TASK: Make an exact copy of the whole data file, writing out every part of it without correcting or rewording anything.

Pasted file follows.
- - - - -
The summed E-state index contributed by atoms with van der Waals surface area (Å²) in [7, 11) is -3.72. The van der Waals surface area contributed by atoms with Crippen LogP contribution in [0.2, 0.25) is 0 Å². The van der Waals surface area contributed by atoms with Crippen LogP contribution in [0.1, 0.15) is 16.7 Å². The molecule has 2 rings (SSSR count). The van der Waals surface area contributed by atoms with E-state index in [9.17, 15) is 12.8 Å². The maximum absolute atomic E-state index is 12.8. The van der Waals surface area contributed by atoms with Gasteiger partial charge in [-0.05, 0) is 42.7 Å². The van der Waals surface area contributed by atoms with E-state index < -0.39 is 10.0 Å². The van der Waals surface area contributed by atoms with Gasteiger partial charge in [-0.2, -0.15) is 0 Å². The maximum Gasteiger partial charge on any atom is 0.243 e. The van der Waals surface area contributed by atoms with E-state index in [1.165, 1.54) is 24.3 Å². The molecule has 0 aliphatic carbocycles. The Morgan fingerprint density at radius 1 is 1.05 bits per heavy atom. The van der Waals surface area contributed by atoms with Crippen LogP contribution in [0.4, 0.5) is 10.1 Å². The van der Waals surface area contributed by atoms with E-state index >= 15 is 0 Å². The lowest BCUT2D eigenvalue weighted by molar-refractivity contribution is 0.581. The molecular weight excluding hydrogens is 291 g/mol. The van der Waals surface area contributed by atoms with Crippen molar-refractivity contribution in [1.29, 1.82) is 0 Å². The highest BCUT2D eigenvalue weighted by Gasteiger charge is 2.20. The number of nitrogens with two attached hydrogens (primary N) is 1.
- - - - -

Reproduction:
The summed E-state index contributed by atoms with van der Waals surface area (Å²) in [7, 11) is -3.72. The van der Waals surface area contributed by atoms with Crippen LogP contribution in [0.2, 0.25) is 0 Å². The van der Waals surface area contributed by atoms with Crippen LogP contribution in [0.1, 0.15) is 16.7 Å². The molecule has 2 rings (SSSR count). The van der Waals surface area contributed by atoms with E-state index in [9.17, 15) is 12.8 Å². The maximum absolute atomic E-state index is 12.8. The van der Waals surface area contributed by atoms with Gasteiger partial charge in [-0.05, 0) is 42.7 Å². The van der Waals surface area contributed by atoms with E-state index < -0.39 is 10.0 Å². The van der Waals surface area contributed by atoms with Gasteiger partial charge in [-0.2, -0.15) is 0 Å². The maximum Gasteiger partial charge on any atom is 0.243 e. The van der Waals surface area contributed by atoms with E-state index in [1.165, 1.54) is 24.3 Å². The molecule has 0 aliphatic carbocycles. The Morgan fingerprint density at radius 1 is 1.05 bits per heavy atom. The van der Waals surface area contributed by atoms with Crippen LogP contribution in [0.4, 0.5) is 10.1 Å². The van der Waals surface area contributed by atoms with E-state index >= 15 is 0 Å². The lowest BCUT2D eigenvalue weighted by molar-refractivity contribution is 0.581. The molecular weight excluding hydrogens is 291 g/mol. The van der Waals surface area contributed by atoms with Crippen molar-refractivity contribution in [1.29, 1.82) is 0 Å². The highest BCUT2D eigenvalue weighted by Gasteiger charge is 2.20. The number of nitrogens with two attached hydrogens (primary N) is 1.